Taking the British path to privatizing PAT

Brooker group analyst explains the government''s new approach to privatizing the Port Authority of Thailand.

The Director General of the Port Authority of Thailand (PAT), Mr Mana Patram, recently announced a new formula that aims to overcome strong opposition from the PAT labour union to the whole privatization process. This new plan calls for the port authority to be privatized as PAT Corporation Public Company Limited (PATC).

Previously, the preferred privatization formula involved setting up a holding company that would own shares in separate companies that were to have run the ports of Bangkok and Laem Chabang. Under this new proposed structure, these two ports are due to become business units of PATC. Simultaneously, a self-regulating organization, or SRO, will be established.

This SRO will continue to own all of the land currently registered as belonging to the PAT, with the Ministry of Finance (MOF) being the only shareholder. All of the non-land assets of the PAT, which have an estimated value of THB 25 billion, will be transferred to PATC - which is the unit now scheduled for privatization next year.

Inspiration for this new formula is reported to have come from the UK where similar structures were used to privatize public transport and port facility operations. Yet one can't help but wonder if the Thaksin government's research into the British experience also managed to look at the post-privatization situation in the UK today, which is hardly known for the quality of its ground transport and related services.

Up until now a big factor behind port workers' objections to the privatization process was the uncertainty over which entity they would be assigned to -- the holding company or the separate units operating Thailand's main ports. In the past, the PAT labour union also accused the Thaksin government of trying to sell off Thai assets to foreigners at cheap prices.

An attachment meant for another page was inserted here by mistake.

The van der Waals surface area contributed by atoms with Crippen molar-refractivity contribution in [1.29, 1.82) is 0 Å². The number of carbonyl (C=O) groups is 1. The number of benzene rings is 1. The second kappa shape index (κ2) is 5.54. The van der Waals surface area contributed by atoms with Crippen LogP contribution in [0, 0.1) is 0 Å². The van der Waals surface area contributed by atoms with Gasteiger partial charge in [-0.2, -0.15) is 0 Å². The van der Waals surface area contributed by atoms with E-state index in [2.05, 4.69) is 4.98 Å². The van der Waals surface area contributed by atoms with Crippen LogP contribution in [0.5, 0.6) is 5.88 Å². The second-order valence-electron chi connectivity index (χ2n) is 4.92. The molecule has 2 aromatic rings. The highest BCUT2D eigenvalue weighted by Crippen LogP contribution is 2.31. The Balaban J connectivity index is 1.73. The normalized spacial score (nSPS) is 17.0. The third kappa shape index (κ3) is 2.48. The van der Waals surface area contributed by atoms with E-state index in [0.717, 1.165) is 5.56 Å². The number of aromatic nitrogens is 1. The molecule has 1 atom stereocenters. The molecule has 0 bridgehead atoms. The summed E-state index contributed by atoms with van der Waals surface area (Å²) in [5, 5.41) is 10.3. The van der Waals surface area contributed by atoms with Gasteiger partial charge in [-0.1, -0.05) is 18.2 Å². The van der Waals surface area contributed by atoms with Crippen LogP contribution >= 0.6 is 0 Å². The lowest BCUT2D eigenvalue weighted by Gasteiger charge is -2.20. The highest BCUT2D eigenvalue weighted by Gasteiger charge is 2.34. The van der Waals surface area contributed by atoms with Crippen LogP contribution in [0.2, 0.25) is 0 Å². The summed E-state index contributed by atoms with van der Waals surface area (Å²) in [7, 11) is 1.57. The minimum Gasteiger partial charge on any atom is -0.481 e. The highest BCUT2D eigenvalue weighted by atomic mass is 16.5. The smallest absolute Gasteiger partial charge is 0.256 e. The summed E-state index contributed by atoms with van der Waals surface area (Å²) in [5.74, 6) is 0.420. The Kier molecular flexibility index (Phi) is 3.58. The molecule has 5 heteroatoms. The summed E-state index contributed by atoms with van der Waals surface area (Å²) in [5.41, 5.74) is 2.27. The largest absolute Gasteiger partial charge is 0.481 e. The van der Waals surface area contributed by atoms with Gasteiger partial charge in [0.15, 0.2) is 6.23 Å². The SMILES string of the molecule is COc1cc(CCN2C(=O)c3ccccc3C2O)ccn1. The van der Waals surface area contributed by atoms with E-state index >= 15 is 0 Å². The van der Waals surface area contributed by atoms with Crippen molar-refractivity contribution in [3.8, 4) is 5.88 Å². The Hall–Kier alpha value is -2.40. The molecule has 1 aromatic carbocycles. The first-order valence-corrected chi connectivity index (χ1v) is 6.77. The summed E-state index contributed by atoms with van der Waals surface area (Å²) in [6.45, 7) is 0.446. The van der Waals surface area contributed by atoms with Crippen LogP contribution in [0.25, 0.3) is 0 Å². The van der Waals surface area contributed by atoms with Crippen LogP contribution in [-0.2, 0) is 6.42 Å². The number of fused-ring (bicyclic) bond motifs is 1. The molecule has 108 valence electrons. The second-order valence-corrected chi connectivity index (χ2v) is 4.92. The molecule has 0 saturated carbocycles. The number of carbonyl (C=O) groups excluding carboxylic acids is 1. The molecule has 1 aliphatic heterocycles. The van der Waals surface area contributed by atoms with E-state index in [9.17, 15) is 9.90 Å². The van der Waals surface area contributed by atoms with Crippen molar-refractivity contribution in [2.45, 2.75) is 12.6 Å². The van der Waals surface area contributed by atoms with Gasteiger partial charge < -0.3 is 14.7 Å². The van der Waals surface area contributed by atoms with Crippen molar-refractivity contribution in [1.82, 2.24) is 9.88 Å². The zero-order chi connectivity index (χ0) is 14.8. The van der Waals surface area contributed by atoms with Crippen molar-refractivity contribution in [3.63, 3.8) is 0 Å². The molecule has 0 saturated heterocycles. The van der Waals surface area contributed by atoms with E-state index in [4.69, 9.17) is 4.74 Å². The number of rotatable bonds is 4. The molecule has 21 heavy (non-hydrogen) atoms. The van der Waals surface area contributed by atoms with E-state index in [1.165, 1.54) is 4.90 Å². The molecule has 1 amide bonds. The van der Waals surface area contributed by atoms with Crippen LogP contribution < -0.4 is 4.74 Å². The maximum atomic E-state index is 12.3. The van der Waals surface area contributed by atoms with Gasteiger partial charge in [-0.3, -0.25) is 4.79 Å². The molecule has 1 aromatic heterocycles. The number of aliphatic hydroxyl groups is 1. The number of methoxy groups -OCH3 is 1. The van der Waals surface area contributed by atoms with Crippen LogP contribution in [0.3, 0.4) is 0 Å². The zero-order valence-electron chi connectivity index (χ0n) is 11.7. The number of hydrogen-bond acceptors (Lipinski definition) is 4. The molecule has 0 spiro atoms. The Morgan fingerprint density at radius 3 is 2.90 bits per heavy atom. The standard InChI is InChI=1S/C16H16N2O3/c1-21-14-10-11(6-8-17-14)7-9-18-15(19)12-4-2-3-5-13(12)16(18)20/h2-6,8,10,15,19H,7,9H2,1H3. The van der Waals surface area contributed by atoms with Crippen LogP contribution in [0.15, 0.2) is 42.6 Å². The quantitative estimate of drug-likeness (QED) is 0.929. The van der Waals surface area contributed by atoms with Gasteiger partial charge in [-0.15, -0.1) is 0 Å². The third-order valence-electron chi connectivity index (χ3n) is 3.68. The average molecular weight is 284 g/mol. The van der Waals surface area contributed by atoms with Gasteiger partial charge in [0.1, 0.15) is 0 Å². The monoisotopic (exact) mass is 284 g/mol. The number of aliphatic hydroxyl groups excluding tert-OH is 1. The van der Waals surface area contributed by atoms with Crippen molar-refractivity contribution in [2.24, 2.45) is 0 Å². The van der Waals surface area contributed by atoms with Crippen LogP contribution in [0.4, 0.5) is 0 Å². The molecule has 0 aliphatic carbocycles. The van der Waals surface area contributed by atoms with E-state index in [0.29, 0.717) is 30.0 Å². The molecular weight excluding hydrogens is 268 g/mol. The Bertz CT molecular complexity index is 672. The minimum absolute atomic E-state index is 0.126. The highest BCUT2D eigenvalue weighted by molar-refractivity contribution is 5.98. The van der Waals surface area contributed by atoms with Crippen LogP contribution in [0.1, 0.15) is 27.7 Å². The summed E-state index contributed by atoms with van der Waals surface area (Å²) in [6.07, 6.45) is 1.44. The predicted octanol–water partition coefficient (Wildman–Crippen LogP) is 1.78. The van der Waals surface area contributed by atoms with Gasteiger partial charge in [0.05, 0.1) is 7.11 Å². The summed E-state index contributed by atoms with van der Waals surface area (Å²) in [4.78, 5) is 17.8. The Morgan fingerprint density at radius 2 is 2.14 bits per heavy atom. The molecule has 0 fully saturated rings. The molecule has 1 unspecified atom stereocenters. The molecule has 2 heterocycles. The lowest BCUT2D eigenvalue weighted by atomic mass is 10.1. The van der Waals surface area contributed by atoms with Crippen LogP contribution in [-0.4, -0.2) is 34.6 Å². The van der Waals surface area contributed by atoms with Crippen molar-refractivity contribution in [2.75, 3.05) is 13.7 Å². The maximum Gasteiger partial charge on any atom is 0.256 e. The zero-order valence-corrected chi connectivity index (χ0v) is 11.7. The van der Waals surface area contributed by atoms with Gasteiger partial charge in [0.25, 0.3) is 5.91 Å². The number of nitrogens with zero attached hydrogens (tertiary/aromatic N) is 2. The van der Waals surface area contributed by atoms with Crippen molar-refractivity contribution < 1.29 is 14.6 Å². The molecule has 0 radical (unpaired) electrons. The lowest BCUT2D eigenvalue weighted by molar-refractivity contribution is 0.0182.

Now that the SRO will be keeping the PAT's land holdings under its own name, this criticism no longer carries as much weight. In addition, the PAT employees that agree to join the SRO will be paid a lump sum from the authority's provident fund and retain their salaries after the hand-over. It is expected that some 90% of the PAT's employees will find themselves working for PATC, and only 10% for the SRO that will function very much like a landlord with respect to the land assets in and around both ports.

It is also expected that the Thaksin government will make it clear that there is not much time to debate this new formula. The PAT's existing provident fund has accumulated losses totaling Bt1.0 billion, and will need to be bailed out soon or face collapse. These losses occurred because of the PAT's massive payout of THB 500 million per year since the start of its early retirement programme.

Yet at an operational level the PAT remains highly profitable. For FY 2002, the PAT is projecting revenues of Bt5.977 billion (+10% y-o-y) and a 15% y-o-y rise in net profit to Bt1.97 billion. However, the MOF has now made it clear that no financial assistance will be forthcoming for the PAT's provident fund unless privatization is achieved in a timely fashion.

According to Director General Mana, if all goes well, registration of the PAT as a public company will be accomplished by March 2003. Yet before this can take place, both the PAT's board of directors and the State Enterprise Policy Committee (SEPC) must grant their approval. Should this process move ahead as planned, investors can expect the Thaksin government to push for the PAT to have its IPO as early as mid-2003.

For more information see: www.brookergroup.com

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